Reasons to Raise Your Own Transplants for the Garden

Article written by Troy-Bilt brand ambassador Kenny Point of Veggie Gardening Tips

Many gardeners purchase vegetable and flower transplants because they are convenient, save time and help to get the garden off to an early start. But if you're relying on store-bought transplants, you're missing out on the great reasons to grow your own transplants from seed.


Let's start with the financial benefits of starting transplants rather than buying them. The cost of plants has been steadily increasing with a six pack of seedlings selling for nearly $4 in my area. So, it can become very expensive to buy all your garden plants compared to purchasing seeds and starting them yourself.
Of course, seed-starting has some added expenses such as the containers and a planting mix to sow the seeds in, but a packet of seed goes a long way, containers can be recycled and reused, and even the planting mix can be one that you put together yourself or purchase in bulk.
The only significant investment for raising transplants yourself is a good light source, and even the options and pricing in this area have improved for home and small-scale growers. You can find simple stands with grow lights included for under $50 that will last for years and allow you to grow hundreds of plants!
Beyond saving money, the same pleasure and satisfaction that you receive from tending the garden will be gained by nurturing your own transplants from seed. It's just as rewarding to watch seeds germinate and grow into healthy transplants that will eventually be moved outdoors into the garden. You're involved in the entire growth process and you can provide the ultimate level of attention to your seedlings.
I frequently come across neglected transplants that look pitiful; while they may recover what are the chances they will become the best plants in the garden? The survival response of young plants that are stressed is to flower, fruit and go to seed prematurely, which spoils their chances for high productivity. An example is that six pack of four-inch tall broccoli transplants that are already forming tiny buds right on the shelves in the store!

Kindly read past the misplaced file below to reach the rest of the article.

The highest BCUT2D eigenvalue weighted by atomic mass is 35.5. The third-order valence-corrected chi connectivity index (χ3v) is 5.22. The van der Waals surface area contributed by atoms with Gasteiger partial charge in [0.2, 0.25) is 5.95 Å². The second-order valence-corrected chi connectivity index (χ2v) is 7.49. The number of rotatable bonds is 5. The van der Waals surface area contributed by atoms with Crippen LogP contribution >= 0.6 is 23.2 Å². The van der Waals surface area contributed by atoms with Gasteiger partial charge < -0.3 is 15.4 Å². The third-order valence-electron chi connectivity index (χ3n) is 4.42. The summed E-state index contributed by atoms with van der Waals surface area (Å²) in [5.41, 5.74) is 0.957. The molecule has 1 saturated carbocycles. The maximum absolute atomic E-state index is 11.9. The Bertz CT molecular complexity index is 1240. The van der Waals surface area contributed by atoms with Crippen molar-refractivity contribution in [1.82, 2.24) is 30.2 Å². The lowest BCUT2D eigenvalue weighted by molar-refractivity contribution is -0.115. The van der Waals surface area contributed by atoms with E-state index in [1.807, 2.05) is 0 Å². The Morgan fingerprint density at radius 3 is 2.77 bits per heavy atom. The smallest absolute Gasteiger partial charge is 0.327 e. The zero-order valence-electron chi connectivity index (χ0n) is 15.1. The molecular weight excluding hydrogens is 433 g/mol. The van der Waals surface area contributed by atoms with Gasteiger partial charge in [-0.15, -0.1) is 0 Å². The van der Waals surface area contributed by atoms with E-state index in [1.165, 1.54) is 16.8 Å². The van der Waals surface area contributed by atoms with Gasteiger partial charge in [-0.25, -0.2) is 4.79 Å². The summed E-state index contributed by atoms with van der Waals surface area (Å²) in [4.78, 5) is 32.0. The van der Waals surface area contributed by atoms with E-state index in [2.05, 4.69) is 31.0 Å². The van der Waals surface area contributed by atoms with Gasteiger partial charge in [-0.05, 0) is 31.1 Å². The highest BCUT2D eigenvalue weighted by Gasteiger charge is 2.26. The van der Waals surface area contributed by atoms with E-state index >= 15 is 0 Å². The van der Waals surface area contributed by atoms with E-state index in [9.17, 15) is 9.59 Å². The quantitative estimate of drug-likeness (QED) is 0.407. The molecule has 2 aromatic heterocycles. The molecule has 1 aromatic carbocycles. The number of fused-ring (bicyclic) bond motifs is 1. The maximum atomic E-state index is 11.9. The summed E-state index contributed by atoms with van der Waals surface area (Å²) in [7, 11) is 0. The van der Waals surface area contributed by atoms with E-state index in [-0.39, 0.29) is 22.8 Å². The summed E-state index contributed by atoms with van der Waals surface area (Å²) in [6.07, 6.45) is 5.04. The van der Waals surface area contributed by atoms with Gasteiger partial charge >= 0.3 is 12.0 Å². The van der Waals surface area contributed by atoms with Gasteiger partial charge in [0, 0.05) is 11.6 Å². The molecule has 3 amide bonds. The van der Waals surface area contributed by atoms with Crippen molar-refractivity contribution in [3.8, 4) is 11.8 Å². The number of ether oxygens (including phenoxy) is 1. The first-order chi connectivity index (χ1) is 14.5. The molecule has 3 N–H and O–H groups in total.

You can raise great transplants, and avoid the pitfalls of root-based potted plants, improper watering and other stressors that can send young plants into panic mode. A close watch will ensure that your transplants are pampered and never spend a minute suffering through extreme temperatures or wilting due to a lack of moisture. You'll know how the plants were cared for, if any pesticides were applied, the type of fertilizers used and whether they were properly hardened off.
Learning to recognize when something is amiss with your plants allows you to address the situation at the earliest stages. You'll experience what a vibrant, healthy, stocky transplant looks like and how it performs in the garden. One caution I have is not to cut corners on your light source. Don't be tempted to rely on indirect sunlight through a window and risk weak, leggy growth when there are excellent and reasonably priced lights available.
Another great benefit of growing your own transplants is that you open the door to propagate remarkable varieties of plants that you won't find for sale at the local nursery or garden center. This summer I'll be harvesting Amazon Chocolate and Yellow Brandywine Tomatoes, Stocky Red Roaster and Brazilian Orchid Peppers, and other rare selections and interesting heirlooms.
Growing your own transplants means that you will have plants ready to fit your time schedule. That's important if you want to start the garden early, take advantage of succession planting or want to plant a fall garden when the local nurseries are not offering the cold hardy crops that you need to extend the growing season. Starting your own transplants will give you complete control and flexibility.